Cancellation of “The Reagans” hinged on scenes of a president joking about AIDS
In 1987, as then President Ronald Reagan was set to sign an arms treaty with the Soviet Union, a right wing hawk who opposed the treaty denounced Reagan as a “useful idiot for Soviet propaganda.”
Today, we may safely call the higher ups at Viacom, the parent company of CBS, useful idiots for right wing spin about the Reagan presidency. Facing criticism from conservatives about “The Reagans,” a two-part mini-series that was to run on CBS on November 16 and 18, Viacom capitulated and announced that it had canceled the program.
It may run on Showtime, another Viacom property, next year.
One scene, with Reagan saying of people with AIDS “They that live in sin shall die in sin,” has been cut. That line incensed the right wingers who have been re-writing the history of the Reagan presidency for years. They have insisted that the Gipper, as that vile man is called, had compassion for people with AIDS. Let’s look at the record.
In “Dutch,” a Reagan biography, Edmund Morris wrote, “My research cards have him finding it a fit subject for humor as late as December 1986, and five months after that waxing biblical in his opinion that ‘maybe the Lord brought down this plague’ because ‘illicit sex is against the Ten Commandments.’”
In a 1987 “issues lunch,” Reagan decided that quarantining people with AIDS was, for the moment, too draconian a step. “Not unless the problem gets to be really important,” Morris quotes Reagan saying.
In Reagan’s first speech on AIDS––his first term started in early 1981 and the speech came in 1987––he opened with a joke about a wealthy man who is asked why he hasn’t given more to charity, according to “And the Band Played On” by the late Randy Shilts. The wealthy man says he has a sick mother and brother and adds, “I don’t give them any money. Why should I give any to you?”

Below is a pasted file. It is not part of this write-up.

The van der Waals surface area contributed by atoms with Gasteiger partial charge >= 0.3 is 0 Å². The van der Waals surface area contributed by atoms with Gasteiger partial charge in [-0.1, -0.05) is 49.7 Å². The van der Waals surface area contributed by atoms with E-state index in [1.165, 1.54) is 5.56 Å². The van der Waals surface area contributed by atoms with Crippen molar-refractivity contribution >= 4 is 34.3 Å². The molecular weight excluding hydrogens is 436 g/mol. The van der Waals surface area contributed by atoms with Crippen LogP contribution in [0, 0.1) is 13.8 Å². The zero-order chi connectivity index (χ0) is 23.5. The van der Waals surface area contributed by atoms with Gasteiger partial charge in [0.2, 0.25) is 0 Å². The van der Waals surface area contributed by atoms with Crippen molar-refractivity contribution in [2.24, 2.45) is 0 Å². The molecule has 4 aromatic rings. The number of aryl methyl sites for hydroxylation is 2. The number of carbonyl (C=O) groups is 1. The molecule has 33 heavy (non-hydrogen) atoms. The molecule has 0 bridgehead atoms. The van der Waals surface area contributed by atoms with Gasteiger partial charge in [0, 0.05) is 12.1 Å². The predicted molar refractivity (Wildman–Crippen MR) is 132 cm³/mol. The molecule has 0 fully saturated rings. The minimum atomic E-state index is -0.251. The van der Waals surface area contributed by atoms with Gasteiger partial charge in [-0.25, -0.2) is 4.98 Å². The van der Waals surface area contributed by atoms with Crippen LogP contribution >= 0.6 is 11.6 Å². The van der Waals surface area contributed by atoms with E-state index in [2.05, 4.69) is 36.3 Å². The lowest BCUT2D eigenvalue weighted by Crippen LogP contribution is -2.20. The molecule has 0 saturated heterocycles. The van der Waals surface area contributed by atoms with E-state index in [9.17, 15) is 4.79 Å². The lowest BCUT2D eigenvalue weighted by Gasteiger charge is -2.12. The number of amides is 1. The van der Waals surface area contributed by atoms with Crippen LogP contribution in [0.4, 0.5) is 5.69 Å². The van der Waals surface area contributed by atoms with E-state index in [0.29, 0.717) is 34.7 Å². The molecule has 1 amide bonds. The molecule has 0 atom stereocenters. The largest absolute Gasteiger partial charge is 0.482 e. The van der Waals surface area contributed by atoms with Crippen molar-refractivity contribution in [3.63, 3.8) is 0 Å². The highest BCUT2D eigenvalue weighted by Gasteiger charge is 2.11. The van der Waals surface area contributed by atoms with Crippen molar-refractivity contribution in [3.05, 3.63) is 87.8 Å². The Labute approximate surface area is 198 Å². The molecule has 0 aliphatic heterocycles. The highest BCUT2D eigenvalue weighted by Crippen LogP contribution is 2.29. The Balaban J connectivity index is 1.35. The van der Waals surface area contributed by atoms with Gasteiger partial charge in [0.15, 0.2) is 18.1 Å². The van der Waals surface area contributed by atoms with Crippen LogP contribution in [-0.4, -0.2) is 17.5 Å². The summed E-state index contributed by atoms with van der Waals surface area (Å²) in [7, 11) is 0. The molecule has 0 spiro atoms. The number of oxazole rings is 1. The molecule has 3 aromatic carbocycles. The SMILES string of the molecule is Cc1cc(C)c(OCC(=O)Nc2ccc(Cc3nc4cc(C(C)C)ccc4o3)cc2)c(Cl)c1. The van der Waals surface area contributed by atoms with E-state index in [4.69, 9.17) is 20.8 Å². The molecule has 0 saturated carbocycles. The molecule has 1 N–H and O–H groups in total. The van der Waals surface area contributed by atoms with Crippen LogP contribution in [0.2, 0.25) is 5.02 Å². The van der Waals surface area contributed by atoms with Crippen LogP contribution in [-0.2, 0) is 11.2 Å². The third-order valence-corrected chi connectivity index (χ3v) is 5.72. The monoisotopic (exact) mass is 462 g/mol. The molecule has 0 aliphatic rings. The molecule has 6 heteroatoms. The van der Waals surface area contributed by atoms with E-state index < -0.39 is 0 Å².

This was Reagan’s way of saying that he was stiffing all social spending, not just AIDS funding. The joke fell flat. By the time the speech was delivered, 36,058 Americans had been diagnosed with AIDS and 20,849 had died from the disease.
Don’t think that Reagan’s dislike of people with AIDS was limited to gay men and injecting drug users in the U.S. That bastard didn’t give a damn about people with AIDS anywhere. In that 1987 “issues lunch,” according to Morris, Reagan said, “I saw a TV show on AIDS in Africa the other day––they spread it there like the common cold.”
Reagan certainly acted on his shabby feelings. In 1987, the World Health Organization convened a meeting on AIDS in London. The most senior health officials from 148 nations attended with one exception.
“Still not wishing to give AIDS a priority status, the Reagan administration sent Dr. Robert Windom, who ranked two notches down the power ladder from the Secretary of Health and Human Services, Otis Bowen,” Laurie Garrett wrote in “The Coming Plague.”
Reagan’s legacy includes much more than an epidemic that went unaddressed for nearly a decade. Reagan created the blueprint for the current Bush administration’s lies about the threat posed by Saddam Hussein. He lied about the threat posed by the Soviet Union to justify a U.S. military build up.
The Bush borrow-and-spend policies that will result in roughly $7 trillion in federal debt by the end of next year started in the Reagan administration. The federal debt went from $930 billion to $2.6 trillion under Reagan.
That debt was created, in part, by tax cuts that favored the richest Americans just like the Bush tax cuts.
CBS issued a statement after caving in to the right wing whiners and complainers.
“Although the mini-series features impressive production values and acting performances, and although the producers have sources to verify each scene in the script, we believe it does not present a balanced portrayal of the Reagans for CBS and its audience,” it read.
From what I have seen about the series I must agree. It is much too kind to Ronald Reagan.